As product manager with the PBI-Gordon marketing team, Balstad will focus on the herbicide portfolio by supporting product life cycle management and driving innovation to bring new products to the market. 
    Before joining PBI-Gordon, Balstad was with Corteva, where she has extensive experience in the agricultural market. 
  • There is a lot of competition for use of public golf courses in California. Photo by John Reitman Don't look now, but the California legislature's assault on public golf that appeared dead earlier this year is gathering momentum.
    The state assembly Local Government Committee voted 5-2 (with one abstention) on April 27 in favor of Assembly Bill 1910, which would provide funding to help convert publicly owned golf courses to a mix of high-density housing and open space. There are a few steps remaining before the bill would become law. The proposed legislation now moves on to the Appropriations Committee for a vote. If approved, the measure would next have to pass the full assembly before it could be sent to Gov. Gavin Newsom to be signed into law.
    The push to repurpose public golf courses in housing-starved California appeared over in January.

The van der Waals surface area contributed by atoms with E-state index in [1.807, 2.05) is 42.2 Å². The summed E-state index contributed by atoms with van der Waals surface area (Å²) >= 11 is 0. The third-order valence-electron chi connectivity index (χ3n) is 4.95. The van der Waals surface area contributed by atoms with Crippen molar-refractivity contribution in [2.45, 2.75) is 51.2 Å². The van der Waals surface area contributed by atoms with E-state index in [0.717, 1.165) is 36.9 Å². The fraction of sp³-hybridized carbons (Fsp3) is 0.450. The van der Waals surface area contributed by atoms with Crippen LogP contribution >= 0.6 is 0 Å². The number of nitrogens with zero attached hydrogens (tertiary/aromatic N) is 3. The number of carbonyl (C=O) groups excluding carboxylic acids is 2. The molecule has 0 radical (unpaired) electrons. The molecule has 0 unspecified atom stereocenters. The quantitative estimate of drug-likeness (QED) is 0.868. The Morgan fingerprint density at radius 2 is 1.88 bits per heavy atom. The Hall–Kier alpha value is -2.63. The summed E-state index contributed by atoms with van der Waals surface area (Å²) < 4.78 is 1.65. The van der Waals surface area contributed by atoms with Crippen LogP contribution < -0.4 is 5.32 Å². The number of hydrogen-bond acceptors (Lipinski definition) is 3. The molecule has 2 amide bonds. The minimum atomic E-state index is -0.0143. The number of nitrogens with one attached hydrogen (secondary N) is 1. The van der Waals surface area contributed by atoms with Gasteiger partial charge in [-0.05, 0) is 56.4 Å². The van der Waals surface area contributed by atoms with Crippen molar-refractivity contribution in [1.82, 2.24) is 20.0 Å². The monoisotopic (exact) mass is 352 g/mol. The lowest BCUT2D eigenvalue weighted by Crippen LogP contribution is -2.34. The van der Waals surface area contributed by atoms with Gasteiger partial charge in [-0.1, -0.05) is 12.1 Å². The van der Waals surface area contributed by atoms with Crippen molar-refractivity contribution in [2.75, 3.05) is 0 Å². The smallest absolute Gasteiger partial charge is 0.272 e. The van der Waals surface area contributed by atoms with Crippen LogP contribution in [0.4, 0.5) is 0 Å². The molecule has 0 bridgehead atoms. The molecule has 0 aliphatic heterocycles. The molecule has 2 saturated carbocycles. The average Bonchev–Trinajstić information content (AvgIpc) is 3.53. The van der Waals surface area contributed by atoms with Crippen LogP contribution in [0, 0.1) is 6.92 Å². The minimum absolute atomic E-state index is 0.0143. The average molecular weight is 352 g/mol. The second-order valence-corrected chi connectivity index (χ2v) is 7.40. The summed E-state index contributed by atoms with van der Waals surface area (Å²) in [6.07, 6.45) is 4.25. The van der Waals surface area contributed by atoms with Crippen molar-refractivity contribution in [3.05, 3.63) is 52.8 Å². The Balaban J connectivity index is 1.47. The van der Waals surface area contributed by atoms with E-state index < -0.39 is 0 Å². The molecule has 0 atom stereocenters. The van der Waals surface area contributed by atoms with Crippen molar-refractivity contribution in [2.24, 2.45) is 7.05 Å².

Known as the Public Golf Endangerment Act, Assembly Bill 1910 was first introduced in 2021 as AB 672 by assembly member Cristina Garcia of Bell Gardens in Los Angeles County. It appeared dead in January after it passed through two California Assembly committee hearings on Jan. 12, but failed Jan. 20 to get the necessary support in the Appropriations Committee.
    It was brought up again to the Housing and Community Development committee on March 23, where it passed by a 6-2 vote. An early April vote by the Local Government Committee was postponed by the bill's author when it did not have the support necessary to get through the committee.
    The bill proposes providing public relief in the way of developer subsidies and grants to local agencies to redevelop California's municipal golf courses into low-incoming housing and green space. To be eligible for public assistance in converting a golf course, a project must meet several criteria under AB 1910 in its current form. At least 25 percent of all new dwelling units must be affordable to, and occupied by, lower-income households; at least 15 percent of the development must be publicly accessible open space (a golf course is not considered public space under AB 1910); no more than one-third of the square footage of the development, excluding the portion reserved for open space, is dedicated to nonresidential uses, such as parking.